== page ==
• I have a lot of “thirsty” characters! 🙂 But yes, I know what you mean, and using the GMC model, the characters are always seeking the goal of the scene. And their choices, to quote Deb Dixon, should be between “it sucks” and “it’s suckier.”

  4. Beware what I call The Cast of Thousands Syndrome. That’s having way too many people introduced at the beginning so that the reader is totally confused. Like being at a party and being introduced to everyone there as you come in with no hope of remembering or even caring who everyone is. One or two people beyond the POV character are more than enough in that first chapter.

  5. I agree with what’s been said. There is another ‘cost’ to doing a long introspection scene at the beginning. You give up the mystique of the character. Things like where they get their strength or their biggest worry or weakness.
    In real life, we meet someone, we are attracted, then we wonder about them. We want to find out more about them. That’s mystic. Are they a person I want to spend time with or not. Or are they strange and exciting. We writers should do the same thing.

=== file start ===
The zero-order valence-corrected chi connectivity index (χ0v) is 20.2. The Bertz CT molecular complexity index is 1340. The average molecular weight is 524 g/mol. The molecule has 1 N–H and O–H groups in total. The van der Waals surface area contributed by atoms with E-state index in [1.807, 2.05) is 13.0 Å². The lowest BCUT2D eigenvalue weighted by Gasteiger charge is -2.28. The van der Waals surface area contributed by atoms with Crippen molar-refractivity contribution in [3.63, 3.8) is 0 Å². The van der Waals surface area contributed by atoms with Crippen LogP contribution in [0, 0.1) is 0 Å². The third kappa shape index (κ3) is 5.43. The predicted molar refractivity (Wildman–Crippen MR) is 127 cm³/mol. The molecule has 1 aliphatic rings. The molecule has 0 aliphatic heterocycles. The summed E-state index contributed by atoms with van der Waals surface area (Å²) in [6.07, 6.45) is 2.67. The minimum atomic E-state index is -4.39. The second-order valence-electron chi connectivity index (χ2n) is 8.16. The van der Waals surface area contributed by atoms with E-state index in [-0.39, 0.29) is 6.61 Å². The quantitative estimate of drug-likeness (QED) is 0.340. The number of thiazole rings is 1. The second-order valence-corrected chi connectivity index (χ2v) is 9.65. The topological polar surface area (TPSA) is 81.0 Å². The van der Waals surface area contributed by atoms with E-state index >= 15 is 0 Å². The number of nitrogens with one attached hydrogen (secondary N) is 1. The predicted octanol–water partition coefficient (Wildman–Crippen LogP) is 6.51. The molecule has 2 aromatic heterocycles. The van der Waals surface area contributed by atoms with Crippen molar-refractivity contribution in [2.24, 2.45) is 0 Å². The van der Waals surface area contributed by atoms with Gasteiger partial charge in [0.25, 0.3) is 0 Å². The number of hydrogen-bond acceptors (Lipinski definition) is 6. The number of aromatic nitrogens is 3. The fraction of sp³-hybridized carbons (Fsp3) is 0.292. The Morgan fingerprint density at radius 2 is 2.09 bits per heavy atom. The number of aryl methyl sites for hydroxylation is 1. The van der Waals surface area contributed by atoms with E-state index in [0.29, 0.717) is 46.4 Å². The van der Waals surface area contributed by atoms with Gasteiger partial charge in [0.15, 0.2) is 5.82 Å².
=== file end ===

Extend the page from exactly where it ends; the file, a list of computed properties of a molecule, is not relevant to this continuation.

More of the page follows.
To sum up, lots of exposition takes away the slow reveal of who the character really is.
    One other thing. A little bit of CAT, especially the active type can be intriguing. I’m talking on short paragraph of 25 or so words, not 25 sentences. All that said, I still prefer dialogue for exposition as long as they aren’t telling each other things they already know.
    Darn this writing stuff is complicated.

  6. It’s kind of like chess, isn’t it? You can learn the basic moves and then spend a lifetime getting better. And you never completely master it.

    That’s what I love about our craft. I love always being able to learn to do something better.

  7. I am a Dean Koontz fan and I loved Intensity, one of his better works. I remember when I read that scene above for the first time. The reader is not in the trailer with Chyna, s/he IS Chyna. I haven’t read the second example by Fante but I liked it. I liked the inner conflict over stealing, but especially the irony of stealing buttermilk, which he hated. I like action or at least some tension on the first page. Unless one has the experience to write reactive, I think s/he should stick with action and conflict right from the start. I really enjoyed your party example. Who would want to be around the party boor from the start? I would walk away as fast as possible.